Interview by Scott Adlerberg
Born and raised in New Jersey, Wallace Stroby had a long career as a journalist before turning to novel writing. He worked for the Asbury Park Press as a police reporter, and was a Sunday features editor for the Newark (N.J.) Star-Ledger. His years writing and editing for newspapers helped him develop the razor-sharp prose, compelling sense of character, and precise attention to detail that mark his books.
THE DEVIL’S SHARE, Stroby’s new novel, is his seventh overall and the fourth about professional thief Crissa Stone, who debuted in 2011’s Cold Shot to the Heart. The Big Thrill talked with Stroby about his early books and his latest effort.
Your first two books, The Barbed-Wire Kiss (2003) and The Heartbreak Lounge (2005), were set along the Jersey Shore and featured a male former state trooper named Harry Rane. Then your third book, Gone ‘til November (2010), focused on a Florida sheriff’s deputy, Sara Cross, doing her job and facing dangers in an overwhelmingly male world. What was the impetus behind you creating Harry Rane, and why did you decide after the Rane books to switch perspectives, first to a female law enforcement figure, then to a woman who’s a professional criminal?
With Harry, I essentially wanted to write about the area I grew up in, and where I continue to live, the Jersey Shore, specifically Monmouth County. It was changing a lot at that time, a lot of development going on, and I wanted to capture that a little. Harry’s house is based on my grandmother’s farmhouse in Englishtown, N.J., where I spent a lot of time as a kid (the farm was sold a few years back, the house razed).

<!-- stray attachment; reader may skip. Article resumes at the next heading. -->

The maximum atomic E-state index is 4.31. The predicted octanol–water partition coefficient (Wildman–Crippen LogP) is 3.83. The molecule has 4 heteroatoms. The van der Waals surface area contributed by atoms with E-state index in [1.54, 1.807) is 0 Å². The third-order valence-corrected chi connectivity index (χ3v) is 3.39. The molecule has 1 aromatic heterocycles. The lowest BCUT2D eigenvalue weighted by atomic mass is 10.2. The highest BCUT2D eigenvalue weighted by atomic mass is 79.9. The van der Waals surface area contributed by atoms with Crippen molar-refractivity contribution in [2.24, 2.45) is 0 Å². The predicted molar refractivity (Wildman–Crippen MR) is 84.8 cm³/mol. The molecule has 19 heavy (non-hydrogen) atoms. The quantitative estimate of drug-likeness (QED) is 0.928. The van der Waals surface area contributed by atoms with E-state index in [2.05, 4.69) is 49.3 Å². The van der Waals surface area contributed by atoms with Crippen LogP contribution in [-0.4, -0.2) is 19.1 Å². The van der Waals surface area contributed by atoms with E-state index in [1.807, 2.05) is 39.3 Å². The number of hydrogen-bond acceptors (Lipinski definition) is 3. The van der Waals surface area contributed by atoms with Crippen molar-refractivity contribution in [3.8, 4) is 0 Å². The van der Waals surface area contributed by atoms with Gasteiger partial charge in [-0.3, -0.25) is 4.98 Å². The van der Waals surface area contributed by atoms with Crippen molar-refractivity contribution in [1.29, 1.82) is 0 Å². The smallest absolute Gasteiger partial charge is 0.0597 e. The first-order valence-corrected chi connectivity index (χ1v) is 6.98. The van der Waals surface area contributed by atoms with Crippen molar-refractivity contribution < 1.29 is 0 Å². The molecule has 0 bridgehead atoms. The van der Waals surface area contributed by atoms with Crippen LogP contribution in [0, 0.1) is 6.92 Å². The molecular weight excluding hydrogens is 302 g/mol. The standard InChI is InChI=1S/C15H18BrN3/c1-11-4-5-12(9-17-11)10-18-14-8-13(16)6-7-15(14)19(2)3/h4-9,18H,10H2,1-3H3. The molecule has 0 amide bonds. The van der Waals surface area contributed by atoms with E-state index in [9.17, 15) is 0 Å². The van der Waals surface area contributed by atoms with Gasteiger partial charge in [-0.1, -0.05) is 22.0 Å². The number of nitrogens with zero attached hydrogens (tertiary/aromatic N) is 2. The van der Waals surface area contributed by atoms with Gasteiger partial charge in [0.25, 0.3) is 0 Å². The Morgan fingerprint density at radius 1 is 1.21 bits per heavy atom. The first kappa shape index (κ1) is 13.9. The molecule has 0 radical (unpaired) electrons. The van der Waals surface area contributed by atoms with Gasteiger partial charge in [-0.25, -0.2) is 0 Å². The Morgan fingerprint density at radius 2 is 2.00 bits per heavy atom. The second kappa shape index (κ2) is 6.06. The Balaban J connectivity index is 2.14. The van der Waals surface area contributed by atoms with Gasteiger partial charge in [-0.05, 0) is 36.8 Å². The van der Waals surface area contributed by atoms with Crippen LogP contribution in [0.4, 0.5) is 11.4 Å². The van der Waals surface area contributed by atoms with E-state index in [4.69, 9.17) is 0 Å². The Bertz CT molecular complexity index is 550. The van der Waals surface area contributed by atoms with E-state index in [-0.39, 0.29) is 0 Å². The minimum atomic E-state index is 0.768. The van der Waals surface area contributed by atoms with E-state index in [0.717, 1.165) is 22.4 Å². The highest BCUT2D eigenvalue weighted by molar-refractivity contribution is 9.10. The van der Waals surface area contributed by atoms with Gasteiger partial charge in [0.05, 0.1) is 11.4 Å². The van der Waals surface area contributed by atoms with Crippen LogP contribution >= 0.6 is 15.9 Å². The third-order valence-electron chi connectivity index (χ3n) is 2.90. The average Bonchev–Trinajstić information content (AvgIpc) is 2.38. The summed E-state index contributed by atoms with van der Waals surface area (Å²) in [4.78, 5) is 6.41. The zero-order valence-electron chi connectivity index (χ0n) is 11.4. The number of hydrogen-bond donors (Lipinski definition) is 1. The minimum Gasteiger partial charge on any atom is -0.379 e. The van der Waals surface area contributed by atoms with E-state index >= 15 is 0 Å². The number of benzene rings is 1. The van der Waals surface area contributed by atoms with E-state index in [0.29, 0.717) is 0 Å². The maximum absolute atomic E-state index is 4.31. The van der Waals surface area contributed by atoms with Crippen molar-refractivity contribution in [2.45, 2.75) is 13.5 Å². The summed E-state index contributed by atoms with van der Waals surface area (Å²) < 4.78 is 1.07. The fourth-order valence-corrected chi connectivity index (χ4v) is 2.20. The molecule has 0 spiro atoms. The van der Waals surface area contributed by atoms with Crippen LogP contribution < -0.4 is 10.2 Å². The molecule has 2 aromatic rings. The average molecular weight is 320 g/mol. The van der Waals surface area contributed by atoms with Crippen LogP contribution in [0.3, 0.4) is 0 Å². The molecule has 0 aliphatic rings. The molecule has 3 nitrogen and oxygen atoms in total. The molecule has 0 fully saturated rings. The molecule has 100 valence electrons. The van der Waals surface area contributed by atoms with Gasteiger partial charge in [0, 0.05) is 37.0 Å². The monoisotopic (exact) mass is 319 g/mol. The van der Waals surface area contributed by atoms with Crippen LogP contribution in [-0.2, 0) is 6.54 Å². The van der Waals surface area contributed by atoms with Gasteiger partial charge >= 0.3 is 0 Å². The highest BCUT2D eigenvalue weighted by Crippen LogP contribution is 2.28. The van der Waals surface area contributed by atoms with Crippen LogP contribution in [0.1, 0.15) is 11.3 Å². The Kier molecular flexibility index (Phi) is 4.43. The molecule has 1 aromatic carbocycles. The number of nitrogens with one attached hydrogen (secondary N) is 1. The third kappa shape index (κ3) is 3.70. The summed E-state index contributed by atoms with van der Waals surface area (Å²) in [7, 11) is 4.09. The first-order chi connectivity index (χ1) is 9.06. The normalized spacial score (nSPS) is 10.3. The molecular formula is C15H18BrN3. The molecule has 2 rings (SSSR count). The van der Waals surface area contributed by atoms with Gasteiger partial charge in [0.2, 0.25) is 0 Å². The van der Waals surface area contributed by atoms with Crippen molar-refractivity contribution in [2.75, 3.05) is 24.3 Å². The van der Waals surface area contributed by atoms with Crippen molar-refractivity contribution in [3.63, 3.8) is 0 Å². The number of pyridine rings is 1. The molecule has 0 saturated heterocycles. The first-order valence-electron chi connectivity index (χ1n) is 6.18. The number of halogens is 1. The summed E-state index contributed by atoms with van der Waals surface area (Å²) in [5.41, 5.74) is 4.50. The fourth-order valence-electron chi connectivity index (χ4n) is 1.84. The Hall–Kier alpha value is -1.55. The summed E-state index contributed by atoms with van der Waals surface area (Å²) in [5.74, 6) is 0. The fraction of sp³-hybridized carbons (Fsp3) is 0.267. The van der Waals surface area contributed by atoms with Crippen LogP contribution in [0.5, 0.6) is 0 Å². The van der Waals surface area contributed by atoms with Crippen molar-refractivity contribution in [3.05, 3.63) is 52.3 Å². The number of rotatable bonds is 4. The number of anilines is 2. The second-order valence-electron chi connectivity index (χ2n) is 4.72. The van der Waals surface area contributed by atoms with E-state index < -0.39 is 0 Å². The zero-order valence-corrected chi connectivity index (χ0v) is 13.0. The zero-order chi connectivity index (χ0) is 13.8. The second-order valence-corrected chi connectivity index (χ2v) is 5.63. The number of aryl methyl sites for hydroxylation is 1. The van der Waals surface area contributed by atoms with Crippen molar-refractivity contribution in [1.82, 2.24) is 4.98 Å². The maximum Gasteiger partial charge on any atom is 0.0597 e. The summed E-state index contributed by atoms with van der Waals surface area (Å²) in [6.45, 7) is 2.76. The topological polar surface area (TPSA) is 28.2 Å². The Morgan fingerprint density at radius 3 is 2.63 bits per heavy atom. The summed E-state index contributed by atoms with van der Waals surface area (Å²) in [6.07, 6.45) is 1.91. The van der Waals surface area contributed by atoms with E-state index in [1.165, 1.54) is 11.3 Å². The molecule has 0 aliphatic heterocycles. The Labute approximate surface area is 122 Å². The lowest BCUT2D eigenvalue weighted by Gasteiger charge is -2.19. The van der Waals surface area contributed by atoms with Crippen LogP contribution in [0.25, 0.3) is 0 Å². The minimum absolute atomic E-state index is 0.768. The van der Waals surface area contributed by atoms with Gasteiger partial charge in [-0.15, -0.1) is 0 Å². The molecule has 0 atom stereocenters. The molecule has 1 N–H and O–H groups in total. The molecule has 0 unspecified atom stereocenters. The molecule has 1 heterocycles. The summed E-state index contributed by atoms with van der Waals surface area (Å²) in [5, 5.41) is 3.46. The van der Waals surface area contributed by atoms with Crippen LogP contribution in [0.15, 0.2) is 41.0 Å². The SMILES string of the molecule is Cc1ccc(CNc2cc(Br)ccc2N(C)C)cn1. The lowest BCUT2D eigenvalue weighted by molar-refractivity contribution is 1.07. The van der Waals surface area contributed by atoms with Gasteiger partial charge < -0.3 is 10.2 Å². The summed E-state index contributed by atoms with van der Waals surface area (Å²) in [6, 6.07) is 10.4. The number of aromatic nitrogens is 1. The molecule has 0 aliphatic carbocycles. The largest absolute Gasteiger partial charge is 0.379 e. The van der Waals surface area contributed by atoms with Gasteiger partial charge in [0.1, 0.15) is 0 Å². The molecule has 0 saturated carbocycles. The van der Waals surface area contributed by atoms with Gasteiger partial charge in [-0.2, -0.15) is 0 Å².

In Heartbreak Lounge though, I ended up telling a lot of the story from the point of view of the villain, an ex-con named Johnny Harrow, and I found myself intrigued with that. He was a bad guy who did some evil things, but he had his reasons.
I took that a step further in Gone ‘til November, with nearly half the book written from the perspective of an aging black hitman. Again, his backstory—growing up in poverty in Newark, N.J., going through the riots, et cetera—fascinated me. So I wanted to do an entire novel from the point of view of a career criminal, steering as clear of cliché as I could. Making Crissa a woman in a predominantly male world—as Sara had been in law enforcement—opened up all kinds of possibilities.
The most famous modern professional criminal in fiction has got to be Richard Stark’s Parker. And I can’t tell you the number of times I’ve heard Crissa Stone referred to as a female Parker. That description of her itself harbors a potential criticism, that you’ve written a character who in her toughness and behavior is essentially a man with a women’s name. Is there anything you do in writing Crissa, pro that she is, to make her specifically not feminine exactly but different, let’s say, than a man?